BREAKING: Nevada Caucus Likely An Embarrassing Mess

the next democratic primary is once again
a caucus. It is in Nevada in entree. Barry 22nd and I wish I had better news, but
sadly it does look like the Nevada democratic caucus is going to be, yeah, another embarrassingly convoluted mess
kind of building on the mess of the Iowa caucus on February 3rd the big news after Iowa and
the complete failure of the app that I was was using to communicate the results from
different parts of the state. Nevada decided they are not going to use the
same app that imploded in Iowa. They had initially planned to use that app. They, they’re changing their plans and this
made a lot of people think it’s definitely going to go more smoothly in Nevada than it
did in Iowa and in some ways it’s still might, but there are more and more reasons to be
concerned about what’s going to happen in Nevada. One issue is, okay, well they’re abandoning
the app that didn’t work well in Iowa, but what are they replacing it with? You’ve got to replace it with something. There is not a super clear answer right now. According to the associated press, Nevada
Democrats told precinct leaders, you will be getting an iPad the day of the caucuses. Seth Morrison is a site leader who’s going
to oversee a bunch of different precincts in the Las Vegas area. And Seth said he was told he would be trained
on the iPad when he picks it up a few days before the caucuses. And then on the day of the caucuses he will
have to teach the precinct leaders how to use these iPads that they’re going to be getting. That doesn’t sound great to me. I don’t know about you, but that’s not sounding,
that’s not inspiring. Huge levels of confidence. Number two, um, in Nevada they will be reporting
three sets of numbers for the first time. Similar to an Iowa, there’s going to be the
initial vote totals from the first sort of round. Then there’s the realignment based on candidates
that don’t meet the 15% viability threshold, have to realign to other candidates. And then you have a final vote total and then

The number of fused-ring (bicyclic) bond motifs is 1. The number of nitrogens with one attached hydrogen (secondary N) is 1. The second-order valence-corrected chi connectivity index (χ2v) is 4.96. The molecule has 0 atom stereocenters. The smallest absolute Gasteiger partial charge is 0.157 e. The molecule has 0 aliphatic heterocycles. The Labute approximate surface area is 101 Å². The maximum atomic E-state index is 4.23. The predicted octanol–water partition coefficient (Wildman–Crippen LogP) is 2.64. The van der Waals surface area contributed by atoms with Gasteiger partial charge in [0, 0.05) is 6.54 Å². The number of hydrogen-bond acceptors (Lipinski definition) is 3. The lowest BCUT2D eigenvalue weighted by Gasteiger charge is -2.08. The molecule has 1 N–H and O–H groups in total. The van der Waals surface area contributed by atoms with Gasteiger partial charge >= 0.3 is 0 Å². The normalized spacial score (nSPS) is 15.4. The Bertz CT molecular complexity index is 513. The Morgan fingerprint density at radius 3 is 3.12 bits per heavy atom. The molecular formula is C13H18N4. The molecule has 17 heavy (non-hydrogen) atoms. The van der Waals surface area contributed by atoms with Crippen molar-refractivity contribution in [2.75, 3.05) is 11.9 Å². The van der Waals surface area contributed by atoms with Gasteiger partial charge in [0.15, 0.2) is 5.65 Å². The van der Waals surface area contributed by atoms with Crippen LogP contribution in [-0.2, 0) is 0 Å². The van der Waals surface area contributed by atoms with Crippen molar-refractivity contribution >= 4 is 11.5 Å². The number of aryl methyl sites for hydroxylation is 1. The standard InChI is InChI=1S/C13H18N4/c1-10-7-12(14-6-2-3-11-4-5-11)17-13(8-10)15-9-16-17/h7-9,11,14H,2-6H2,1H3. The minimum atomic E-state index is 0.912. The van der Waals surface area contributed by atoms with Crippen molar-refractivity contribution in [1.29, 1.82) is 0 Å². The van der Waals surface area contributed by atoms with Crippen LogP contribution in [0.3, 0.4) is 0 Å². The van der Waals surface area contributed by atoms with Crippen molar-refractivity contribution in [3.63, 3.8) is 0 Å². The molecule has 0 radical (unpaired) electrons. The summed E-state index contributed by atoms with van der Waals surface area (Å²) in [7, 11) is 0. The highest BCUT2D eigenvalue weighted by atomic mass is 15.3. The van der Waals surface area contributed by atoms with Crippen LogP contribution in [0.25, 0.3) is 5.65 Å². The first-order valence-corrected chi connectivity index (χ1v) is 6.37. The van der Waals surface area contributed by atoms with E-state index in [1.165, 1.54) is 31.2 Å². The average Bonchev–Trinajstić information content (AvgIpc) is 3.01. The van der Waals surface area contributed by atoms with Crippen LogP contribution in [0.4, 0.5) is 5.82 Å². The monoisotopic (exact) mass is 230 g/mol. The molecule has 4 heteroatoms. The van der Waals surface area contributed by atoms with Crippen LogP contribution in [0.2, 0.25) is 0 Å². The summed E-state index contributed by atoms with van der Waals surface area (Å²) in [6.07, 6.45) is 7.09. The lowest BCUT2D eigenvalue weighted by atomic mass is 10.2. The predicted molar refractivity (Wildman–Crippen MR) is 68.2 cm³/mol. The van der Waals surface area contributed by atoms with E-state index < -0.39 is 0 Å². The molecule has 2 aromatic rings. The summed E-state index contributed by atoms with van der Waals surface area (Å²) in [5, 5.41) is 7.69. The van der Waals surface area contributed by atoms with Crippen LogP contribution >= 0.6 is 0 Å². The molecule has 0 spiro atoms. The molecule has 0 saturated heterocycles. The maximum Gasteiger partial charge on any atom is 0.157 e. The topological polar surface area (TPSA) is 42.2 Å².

you have to report the final delegate number. These, uh, all of these steps add opportunities
for human error. And chaos and confusion. And we’ve talked about more generally what
about getting rid of the caucus system altogether. But then the real factor is that Nevada on
top of all of the caucus craziness has early voting, which Iowa did not have. Now you might be thinking to yourself, well
in a primary you just send in who you’re voting for early. That’s no big deal. It gets counted on the of the election. How on earth do you do early voting in a caucus? And the way it works, interestingly enough,
is early voters who want to participate in the caucus have to use a rank choice, valid
ballot, since you won’t be there to see whether your top choice meets the 15% viability threshold. And if they don’t, you get realigned to some
other candidate. You have to in advance order the candidates
in terms of preference. So this is another element that could wreak
just absolute and total havoc at the local precinct level in Nevada when tallying up
the votes because it all has to be done during that few hour period that the caucus is taking
place. And then on top of this to add just like an
almost cartoonish element to everything. Instead of you know, an Iowa, they would do